The photobiologic and immunologic similarities of these two UV-induced systemic immunosuppressive events suggest that they may share common steps (Noonan et al. 1981; De Fabo and Kripke 1979; Noonan, De Fabo, and Kripke 1981a, b), which appear to be: (a) an alteration in the presentation of certain antigens, particularly those encountered via the cutaneous route (Noonan et al. 1981) and (b) the induction of T suppressor cells as a consequence of altered antigen presentation (Greene et al. 1979). The main difference between both forms of systemic immunologic suppression is that the antigen that induces the suppressor cells is applied exogenously in the case of contact hypersensitivity, but must be formed endogenously by UV exposure of the skin in the induction of suppressor T cells that regulate tumor rejection. Another important difference between the two systems is the actual dose of UV needed to induce 50% suppression. For CHS, the dose is approximately 13 times less than that needed to induce the tumor susceptibility in 50% of the UV-irradiated animals (Noonan, De Fabo, and Kripke 1981b).

Sunscreens, the majority of which use para-aminobenzoic acid (PABA) or one of its derivatives and/or a benzophenone derivative as their active ingredients, protect against a number of UV radiation effects. The ability of topically applied sunscreens to reduce erythema and skin damage caused by chronic UV exposure, expressed as a "sun protective factor" (SPF), is well documented (Pathak 1969; Willis and Kligman 1970; Kligman, Akin, and Kligman 1980, 1982). In addition, sunscreens have been shown to protect against both the cocarcinogenic as well as the carcinogenic effect of UV radiation (Snyder and May 1975; Kligman, Akin, and Kligman 1980; Wulf et al. 1982; Stern, Weinstein and Baker 1986). To date, however, very few studies have evaluated the effect of these sunscreen agents on the more subtle immunoregulatory effects now known to be produced by UV-B irradiation. One such study by Gurish et al. (1981) found that pretreatment of mice with a PABA sunscreen completely prevented the UVB-induced histologic changes in exposed skin and rendered the mice tumors susceptible, although this susceptibility could not be adoptively transferred to normal untreated animals by lymphoid cell injection. A later study (Morison 1984) with a similar sunscreen but with higher doses of UV-B radiation showed not only induction of the tumor-susceptible state, but also that this state could be transferred to syngeneic animals by lymphoid cells.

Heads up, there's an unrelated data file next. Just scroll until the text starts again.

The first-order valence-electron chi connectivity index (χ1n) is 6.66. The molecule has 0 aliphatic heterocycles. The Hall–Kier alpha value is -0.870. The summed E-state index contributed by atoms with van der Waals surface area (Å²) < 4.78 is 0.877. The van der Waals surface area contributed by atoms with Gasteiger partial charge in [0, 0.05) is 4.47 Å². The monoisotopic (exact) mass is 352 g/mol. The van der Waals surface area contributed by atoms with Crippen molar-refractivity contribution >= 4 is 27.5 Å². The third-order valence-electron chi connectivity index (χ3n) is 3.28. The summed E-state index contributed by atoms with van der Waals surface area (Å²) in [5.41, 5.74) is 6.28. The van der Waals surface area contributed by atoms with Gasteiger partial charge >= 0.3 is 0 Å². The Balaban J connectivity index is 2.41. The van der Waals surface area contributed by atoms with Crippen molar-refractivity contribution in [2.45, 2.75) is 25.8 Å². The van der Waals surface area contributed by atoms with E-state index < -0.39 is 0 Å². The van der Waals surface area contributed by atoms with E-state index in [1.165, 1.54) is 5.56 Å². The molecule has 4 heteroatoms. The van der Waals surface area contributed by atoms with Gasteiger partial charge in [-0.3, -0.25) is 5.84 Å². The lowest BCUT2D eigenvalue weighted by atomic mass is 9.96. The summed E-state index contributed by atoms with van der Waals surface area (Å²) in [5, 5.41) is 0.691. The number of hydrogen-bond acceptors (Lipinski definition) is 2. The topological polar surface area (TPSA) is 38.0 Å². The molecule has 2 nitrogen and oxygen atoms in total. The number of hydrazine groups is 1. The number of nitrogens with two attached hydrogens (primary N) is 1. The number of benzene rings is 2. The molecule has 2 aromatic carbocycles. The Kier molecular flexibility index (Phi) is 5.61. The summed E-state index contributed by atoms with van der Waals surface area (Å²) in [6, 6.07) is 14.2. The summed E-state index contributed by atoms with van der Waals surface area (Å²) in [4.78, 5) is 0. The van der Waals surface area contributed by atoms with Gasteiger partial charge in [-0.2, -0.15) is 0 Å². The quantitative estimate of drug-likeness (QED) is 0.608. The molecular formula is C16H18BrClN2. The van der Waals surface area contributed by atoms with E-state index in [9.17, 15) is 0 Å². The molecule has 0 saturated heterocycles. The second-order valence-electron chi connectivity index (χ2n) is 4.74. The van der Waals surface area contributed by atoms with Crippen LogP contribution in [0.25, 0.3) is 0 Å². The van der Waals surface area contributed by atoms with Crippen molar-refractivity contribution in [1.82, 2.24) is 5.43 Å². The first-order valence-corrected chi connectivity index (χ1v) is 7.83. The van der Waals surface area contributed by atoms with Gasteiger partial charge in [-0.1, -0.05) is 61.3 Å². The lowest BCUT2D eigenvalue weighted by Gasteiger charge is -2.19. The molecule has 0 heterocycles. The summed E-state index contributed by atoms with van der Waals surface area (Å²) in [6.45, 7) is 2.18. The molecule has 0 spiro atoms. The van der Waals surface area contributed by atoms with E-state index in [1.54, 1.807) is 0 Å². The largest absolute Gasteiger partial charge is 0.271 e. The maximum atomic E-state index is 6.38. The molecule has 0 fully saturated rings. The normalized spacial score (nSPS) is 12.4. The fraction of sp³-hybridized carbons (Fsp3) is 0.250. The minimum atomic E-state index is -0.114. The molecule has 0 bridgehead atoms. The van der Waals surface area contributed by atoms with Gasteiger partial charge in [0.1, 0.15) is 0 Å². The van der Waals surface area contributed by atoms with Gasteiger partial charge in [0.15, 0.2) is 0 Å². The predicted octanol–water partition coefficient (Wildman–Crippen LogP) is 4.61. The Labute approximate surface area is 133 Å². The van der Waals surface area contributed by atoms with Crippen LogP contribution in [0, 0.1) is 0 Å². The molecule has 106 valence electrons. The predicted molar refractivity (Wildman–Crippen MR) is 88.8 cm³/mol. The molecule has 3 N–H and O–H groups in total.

In this study, we report the results of experiments designed to evaluate the potential protective effect of a commercial sunscreen preparation on the immunologic suppression of contact hypersensitivity by UV radiation. We observed that this sunscreen preparation with PABA and oxybenzone as its active ingredients was incapable of preventing the immunologic suppression of contact hypersensitivity by UV radiation.



Inbred albino hairless mice which have been bred in our laboratories from the inbred HRA/Skh strain were obtained from Stanley Mann of Philadelphia. The hairless mice were from 8 to 16 weeks old at the start of an experiment, but in any one experiment, the age of the animals did not vary by more than 1 week. The animals had free access to Purina Lab Chow and water and were housed in rooms where ambient lighting was automatically regulated on a 12-hour light/dark cycle.